History of Diecast Toys
Just walking by an antique store can bring feelings of nostalgia for toys of the past. The fond memories flood forward of play days from your childhood. Few toy lines have the longevity experienced by diecast toys.
The history behind the cars
The first diecast cars were produced in 1910, and the first generation was very basic. By 1947, Lesney started its line of Matchbox cars, named because they were small enough to fit in matchboxes. Eventually, they became such a popular brand that Matchbox was a term used to describe all cars regardless of the manufacturer. By 1950, the detail and quality of the product improved, sparking the collecting craze. This resulted in more companies entering the field. In 1968, Mattel introduced its line of Hot Wheels; these cars were equipped with a low friction component that made them move faster. By 1960, diecast toys were ordered as promotional items for various companies. In 1980, businesses commissioned toymakers to design models sporting the logos of their companies. From then to now, billions of these tiny autos were manufactured.
A hobby of yesterday and today
Composed of metal and plastic and built to specific scales, diecast toys are a favorite collectible for many people. Bought, sold and traded daily on websites, these cars are also featured in books and magazines that support the hobby. A current Beckett guide is a must for serious collectors. This guide provides pictures and information to help collectors identify their finds. Diecast toys made prior to World War II are rare because the impurities in the alloy they were casted with resulted in cracking.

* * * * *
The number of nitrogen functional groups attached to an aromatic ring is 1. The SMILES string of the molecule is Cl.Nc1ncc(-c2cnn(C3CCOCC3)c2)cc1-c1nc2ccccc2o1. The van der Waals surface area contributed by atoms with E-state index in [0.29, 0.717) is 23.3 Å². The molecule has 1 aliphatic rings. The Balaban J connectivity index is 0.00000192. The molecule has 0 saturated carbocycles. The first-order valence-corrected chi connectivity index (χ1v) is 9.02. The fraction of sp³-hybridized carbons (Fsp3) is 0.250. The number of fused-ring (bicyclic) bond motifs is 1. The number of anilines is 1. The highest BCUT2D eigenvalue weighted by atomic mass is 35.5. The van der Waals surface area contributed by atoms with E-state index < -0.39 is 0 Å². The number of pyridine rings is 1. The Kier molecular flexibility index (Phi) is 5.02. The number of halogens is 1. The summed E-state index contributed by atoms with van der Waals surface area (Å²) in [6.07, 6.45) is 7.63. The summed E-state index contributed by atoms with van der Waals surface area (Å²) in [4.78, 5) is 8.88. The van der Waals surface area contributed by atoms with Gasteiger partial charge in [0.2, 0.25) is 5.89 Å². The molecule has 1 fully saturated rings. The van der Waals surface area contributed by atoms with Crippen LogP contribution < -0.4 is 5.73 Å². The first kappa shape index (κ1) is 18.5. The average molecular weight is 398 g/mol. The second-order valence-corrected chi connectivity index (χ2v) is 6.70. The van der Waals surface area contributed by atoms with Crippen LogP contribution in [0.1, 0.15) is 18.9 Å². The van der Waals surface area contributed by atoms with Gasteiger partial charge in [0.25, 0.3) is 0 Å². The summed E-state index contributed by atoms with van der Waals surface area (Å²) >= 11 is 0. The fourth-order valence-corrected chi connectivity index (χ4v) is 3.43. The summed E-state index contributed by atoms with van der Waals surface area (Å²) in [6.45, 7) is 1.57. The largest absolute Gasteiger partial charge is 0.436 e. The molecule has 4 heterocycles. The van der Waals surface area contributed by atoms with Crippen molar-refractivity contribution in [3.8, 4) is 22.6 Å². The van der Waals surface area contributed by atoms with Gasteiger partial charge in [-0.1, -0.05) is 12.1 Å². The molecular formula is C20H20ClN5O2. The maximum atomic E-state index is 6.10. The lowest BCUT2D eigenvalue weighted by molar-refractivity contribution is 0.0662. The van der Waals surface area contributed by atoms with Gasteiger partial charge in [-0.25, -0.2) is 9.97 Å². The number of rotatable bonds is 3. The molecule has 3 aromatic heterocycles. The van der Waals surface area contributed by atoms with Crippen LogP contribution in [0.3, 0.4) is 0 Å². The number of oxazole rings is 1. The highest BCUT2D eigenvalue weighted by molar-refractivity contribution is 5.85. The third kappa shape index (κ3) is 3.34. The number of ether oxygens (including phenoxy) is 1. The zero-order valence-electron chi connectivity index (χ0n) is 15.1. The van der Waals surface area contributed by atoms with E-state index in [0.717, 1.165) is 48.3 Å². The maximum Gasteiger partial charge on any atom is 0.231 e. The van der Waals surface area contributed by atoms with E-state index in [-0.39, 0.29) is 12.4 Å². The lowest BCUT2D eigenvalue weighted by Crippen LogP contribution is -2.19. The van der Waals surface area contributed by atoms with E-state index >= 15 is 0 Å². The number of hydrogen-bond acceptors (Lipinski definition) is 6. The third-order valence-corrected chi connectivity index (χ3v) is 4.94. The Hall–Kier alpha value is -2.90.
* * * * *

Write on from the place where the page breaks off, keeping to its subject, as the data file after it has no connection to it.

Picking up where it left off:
The expensive models
The 40th anniversary of Mattel’s Hot Wheels diecast car line was celebrated in 2008. The company kicked off the event at the New York Toy Fair. To celebrate the production of the four billionth Hot Wheels car produced, Jason of Beverly Hills, a celebrity jeweler, designed a car for Mattel. Built on the 1:64 scale, it was a sparkling masterpiece. The body of the car was cast in 18-karat white gold. There were 2,700 diamond of various colors decorating the car, that weighed in at 23 carats. Red rubies depicted the tail lights.The car had a functional hood that when opened, revealed a black and white diamond covered engine. The value of the car was estimated at $140,000. Prior to the creation of this car, the most expensive hot wheel car went for $70,000; it was a rare, rear-loading Beach Bomb.
Collecting die-cast cars is a great hobby for the young and old to share together. The cost of new cars is still around a dollar. The cars of yesterday can show up when you least expect them at flea markets or garage sales. Keep an eye out, you just never know what treasures you might find.